Case Study: Pretty But Powerless

A recent mailing I received from the New Mexico Advertising Federation gives us all an opportunity to commit a few key points to memory when developing online business tools. Trust me, after over 10 years in the web development business, we have tremendous respect for the challenge of creating a useful business website that plays well online as well as offline. There are a lot of things to remember!  Maybe it’s my background as a trainer, but I like to seize upon “opportunities for improvement” and blogging gives us a conversational way to help each other.

h3. Overview

I received a beautiful postcard invitation to a NM@F public event scheduled for next Tuesday, June 19th. My partner Shane is actually working in Santa Fe for two weeks, so I mentioned it to him. He said, “Send me the link.” Hmmm, and that’s where the story begins.

People are really good at helping themselves, if you give them the tools.

To save time and cut to the chase, there are several barriers to attending this event. Here’s what is missing, from an online and offline point of view.

OFFLINE: Missing Ingredients
The postcard invitation is over-sized and attractively designed to get my attention. However, someone forgot the basic checklist, so I’ll provide them here:

* No price or RSVP instructions.
* No name or phone number to contact.
* No web site address.
* No street address, only the name of the venue.

Bottom Line: There is no easy way for me to contact them. At first, I think, OK, no problem, I will search on Google for their web site.

ONLINE: Missing Ingredients
Good news! I found the site easily. Unfortunately that leads me to the Online problems:

* There is no mention of the upcoming event on the home page.
* There is no mention of the event in the News & Events page or on the Calendar page.
* There is not Contact link on the site.
* There is no contact information on the home page.

Screenshot of the New Mexico Ad Federation home page Here’s a screenshot of the Home Page. No mention of the event or any contact information. (Click the thumbnail to see full size.)

Screenshot of the New Mexico Ad Federation news pageHere’s a screen shot of the News & Announcements Page. Wow. Look at all that white space that could be helping people who want to attend an event. (Click the thumbnail to see full size.)

To be fair, on my final run through the site, I did finally find a phone and email address as text on an inside page. But as a busy person with a goal in mind, I was looking for “CONTACT.” I was not wanting to stop and read the text on individual inside pages. I strongly recommend having a prominent “Contact” link on every page of your site, especially the home page.

I did call the phone number, but alas, it is 6:30 pm in NM so I got the voice mail. It did include the event pricing (yeah!) and said I could RSVP by leaving a message. Cynical me, I don’t trust people to leave clear messages about how to spell their names or remember to include a phone or email in case I want to follow up. A nice form on your web site does that very well though!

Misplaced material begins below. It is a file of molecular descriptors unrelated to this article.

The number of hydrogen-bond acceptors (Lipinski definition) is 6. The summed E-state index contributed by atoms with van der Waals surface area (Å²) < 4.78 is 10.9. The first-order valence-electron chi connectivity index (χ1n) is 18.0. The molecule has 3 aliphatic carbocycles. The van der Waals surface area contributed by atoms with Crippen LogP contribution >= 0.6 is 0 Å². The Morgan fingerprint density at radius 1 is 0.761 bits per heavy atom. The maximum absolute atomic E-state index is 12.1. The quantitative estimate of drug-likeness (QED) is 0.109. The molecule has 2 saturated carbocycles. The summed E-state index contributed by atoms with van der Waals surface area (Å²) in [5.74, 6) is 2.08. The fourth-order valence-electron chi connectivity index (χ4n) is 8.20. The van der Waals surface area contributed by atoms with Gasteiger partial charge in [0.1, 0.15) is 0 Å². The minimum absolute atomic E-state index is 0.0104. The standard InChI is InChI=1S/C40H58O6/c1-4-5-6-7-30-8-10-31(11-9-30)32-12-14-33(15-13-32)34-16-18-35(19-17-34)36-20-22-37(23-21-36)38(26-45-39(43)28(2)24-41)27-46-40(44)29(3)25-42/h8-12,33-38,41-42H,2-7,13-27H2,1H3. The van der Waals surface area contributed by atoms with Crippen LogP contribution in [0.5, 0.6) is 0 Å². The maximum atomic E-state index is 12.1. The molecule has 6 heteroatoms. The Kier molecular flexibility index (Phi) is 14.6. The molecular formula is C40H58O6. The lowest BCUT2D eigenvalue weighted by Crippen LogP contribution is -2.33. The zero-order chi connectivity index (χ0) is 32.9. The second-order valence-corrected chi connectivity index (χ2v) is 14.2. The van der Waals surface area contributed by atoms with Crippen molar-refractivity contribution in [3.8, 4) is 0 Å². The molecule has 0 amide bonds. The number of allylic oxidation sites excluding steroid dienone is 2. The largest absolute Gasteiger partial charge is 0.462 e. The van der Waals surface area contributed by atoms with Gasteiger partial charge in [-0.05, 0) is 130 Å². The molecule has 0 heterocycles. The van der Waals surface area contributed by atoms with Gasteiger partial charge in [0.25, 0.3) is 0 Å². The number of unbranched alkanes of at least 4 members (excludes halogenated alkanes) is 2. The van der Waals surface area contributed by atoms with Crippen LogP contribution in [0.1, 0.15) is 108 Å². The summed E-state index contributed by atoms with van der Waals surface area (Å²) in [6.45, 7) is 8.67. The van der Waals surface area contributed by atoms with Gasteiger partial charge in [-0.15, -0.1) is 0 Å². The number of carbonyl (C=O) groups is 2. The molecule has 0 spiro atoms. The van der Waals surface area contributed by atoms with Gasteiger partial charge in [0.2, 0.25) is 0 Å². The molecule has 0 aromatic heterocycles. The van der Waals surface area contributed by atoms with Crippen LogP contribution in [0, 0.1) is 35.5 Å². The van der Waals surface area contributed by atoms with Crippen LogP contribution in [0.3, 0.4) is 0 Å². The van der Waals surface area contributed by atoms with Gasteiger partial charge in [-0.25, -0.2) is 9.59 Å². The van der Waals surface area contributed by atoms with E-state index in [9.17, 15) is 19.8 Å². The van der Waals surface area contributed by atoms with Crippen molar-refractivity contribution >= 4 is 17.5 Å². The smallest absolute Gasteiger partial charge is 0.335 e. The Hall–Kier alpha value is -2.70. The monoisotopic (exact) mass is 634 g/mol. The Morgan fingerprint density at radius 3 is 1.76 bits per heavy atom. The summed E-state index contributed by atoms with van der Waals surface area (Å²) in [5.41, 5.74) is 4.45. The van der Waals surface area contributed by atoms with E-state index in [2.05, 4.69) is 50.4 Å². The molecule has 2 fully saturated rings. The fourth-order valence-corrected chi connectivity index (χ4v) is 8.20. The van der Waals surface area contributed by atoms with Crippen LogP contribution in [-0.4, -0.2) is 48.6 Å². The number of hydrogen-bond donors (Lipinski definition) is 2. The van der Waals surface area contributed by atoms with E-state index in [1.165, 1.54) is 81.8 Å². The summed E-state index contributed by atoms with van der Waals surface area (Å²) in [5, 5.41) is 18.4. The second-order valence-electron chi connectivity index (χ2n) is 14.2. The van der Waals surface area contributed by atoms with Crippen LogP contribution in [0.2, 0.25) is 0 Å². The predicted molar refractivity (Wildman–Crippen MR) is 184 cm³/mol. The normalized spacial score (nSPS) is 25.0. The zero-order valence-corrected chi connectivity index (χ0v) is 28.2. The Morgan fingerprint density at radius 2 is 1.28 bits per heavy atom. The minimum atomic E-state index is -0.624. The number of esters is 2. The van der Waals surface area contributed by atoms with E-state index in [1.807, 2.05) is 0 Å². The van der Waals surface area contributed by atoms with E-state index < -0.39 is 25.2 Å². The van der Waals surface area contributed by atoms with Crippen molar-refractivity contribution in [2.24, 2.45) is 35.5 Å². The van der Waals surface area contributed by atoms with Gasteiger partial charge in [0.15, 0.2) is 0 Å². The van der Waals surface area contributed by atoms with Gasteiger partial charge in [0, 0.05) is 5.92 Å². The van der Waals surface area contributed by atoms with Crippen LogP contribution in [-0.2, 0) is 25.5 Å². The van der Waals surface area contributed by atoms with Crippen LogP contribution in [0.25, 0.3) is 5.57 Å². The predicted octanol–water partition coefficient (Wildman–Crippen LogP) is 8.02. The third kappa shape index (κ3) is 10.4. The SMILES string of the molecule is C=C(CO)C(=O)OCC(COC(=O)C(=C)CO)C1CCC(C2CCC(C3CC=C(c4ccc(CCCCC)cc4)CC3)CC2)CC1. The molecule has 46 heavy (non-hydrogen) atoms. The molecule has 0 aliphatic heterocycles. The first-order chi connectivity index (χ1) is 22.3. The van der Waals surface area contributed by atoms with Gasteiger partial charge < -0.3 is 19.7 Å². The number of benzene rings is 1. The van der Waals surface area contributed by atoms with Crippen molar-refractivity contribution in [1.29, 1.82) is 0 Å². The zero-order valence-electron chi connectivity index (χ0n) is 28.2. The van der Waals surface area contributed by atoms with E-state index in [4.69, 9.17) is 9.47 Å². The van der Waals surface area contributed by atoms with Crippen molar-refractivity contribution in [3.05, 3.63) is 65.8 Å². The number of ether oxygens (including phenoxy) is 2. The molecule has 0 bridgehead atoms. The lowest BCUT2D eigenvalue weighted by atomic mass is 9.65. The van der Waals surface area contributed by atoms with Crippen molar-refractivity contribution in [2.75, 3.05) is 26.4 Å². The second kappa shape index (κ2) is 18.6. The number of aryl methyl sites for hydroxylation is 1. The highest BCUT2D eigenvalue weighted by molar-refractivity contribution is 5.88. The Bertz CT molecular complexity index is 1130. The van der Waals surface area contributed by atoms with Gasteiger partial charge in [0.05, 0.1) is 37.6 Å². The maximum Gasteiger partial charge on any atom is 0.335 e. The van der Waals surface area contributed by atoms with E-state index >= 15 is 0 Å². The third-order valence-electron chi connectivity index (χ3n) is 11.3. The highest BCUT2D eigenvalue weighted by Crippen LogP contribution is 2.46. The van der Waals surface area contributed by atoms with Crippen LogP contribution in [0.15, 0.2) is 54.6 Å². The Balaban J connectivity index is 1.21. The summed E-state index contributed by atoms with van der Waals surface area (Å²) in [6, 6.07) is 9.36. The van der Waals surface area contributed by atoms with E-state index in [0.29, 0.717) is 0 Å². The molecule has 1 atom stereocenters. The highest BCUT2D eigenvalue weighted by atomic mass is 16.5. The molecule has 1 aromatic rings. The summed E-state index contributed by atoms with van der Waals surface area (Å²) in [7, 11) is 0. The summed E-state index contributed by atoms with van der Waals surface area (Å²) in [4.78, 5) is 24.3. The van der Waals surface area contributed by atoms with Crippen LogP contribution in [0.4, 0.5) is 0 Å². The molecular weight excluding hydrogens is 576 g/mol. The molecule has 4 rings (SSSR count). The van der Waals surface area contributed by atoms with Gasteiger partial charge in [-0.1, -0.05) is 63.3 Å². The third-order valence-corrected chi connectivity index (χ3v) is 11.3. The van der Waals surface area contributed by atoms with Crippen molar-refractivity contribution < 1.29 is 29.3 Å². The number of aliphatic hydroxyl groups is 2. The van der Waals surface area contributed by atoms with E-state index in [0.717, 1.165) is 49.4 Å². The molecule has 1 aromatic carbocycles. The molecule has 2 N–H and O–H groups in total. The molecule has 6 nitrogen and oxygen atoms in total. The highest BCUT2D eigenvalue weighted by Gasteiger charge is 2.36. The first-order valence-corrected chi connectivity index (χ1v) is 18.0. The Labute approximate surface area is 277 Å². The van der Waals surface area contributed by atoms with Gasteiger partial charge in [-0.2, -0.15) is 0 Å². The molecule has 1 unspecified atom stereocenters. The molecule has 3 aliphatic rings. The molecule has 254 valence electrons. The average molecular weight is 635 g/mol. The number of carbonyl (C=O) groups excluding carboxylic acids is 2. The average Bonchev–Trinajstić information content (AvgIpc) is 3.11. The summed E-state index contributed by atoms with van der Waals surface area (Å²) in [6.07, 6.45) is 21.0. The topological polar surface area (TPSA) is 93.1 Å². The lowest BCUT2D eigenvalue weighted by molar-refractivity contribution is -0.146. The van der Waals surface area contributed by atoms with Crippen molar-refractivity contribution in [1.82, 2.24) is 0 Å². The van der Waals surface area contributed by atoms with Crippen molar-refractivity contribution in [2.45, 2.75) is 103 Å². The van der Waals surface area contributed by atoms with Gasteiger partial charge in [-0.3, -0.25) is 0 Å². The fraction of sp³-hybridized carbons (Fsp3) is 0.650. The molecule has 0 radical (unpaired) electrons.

h3. Big Bottom Line

Here are a few of the opportunities being missed, that could be substantial if only there was integration of offline and online activities, combined with a checklist for basic standards for each:

* Difficult for NM@F to plan this event. I have no clue how they are getting RSVPs and what number will be provided to the hotel for a meal count. (It’s a luncheon.)
* Shane can’t easily RSVP; not likely to invest two hours of driving to take his chances. People online don’t want to pick up the phone (high chance of getting voice mail) just get basics like the price of an event.
* He was going to take our Lead Programmer. Now that’s two seats that are lost.
* We would love to blog about this and help spread the news digitally. Unfortunately, they didn’t provide any way for us to tell our friends about it.
* The most concerning thing to me, is that NM@F represents the best and brightest advertising minds in New Mexico. There is a serious credibility gap here. You can put an “at symbol” in your name, but that doesn’t mean you understand how to do business online.

In case you want to take your chances, I’m typing up the details for you. I don’t know many people who would bother to do that, do you?

h3. NMAF Upcoming Event

Mary Nick – Honoring, Inspiring, and Unleashing Vision
Pierre Barbeau – The Birth of a New Media

Mary and Pierre worked together previously at Sprint Nextel (where they helped shape the future of mobile marketing) and will tell us what advertisers should be doing with this technology to market more effectively to their customers.

Date: Tuesday, June 19th, 2007.
Time: 11:30 am
Place: The Embassy Suites Hotel, 1000 Woodward Place NE, Albuquerque, NM, 87102 (505) 245-7100, Google Map Link (link has expired)
Fee: Free to members; $30 to guests.
RSVP: 505-265-1286 or try

Please feel free to email this page’s link to anyone you know who may want to attend!
Short URL already prepped for you: (link has expired)

h3. Takeaway

* Include your website address on every printed piece!
* Tell people how to attend the events you are promoting. (Date, Time, Place, Price, RSVP Details)
* Have a prominent “Contact” link on every page of your website.
* Use the Events section of your website to post your upcoming events.
* Give us some spice about the speakers. I found Pierre’s page on “LinkedIn”: but was not so lucky with Mary.

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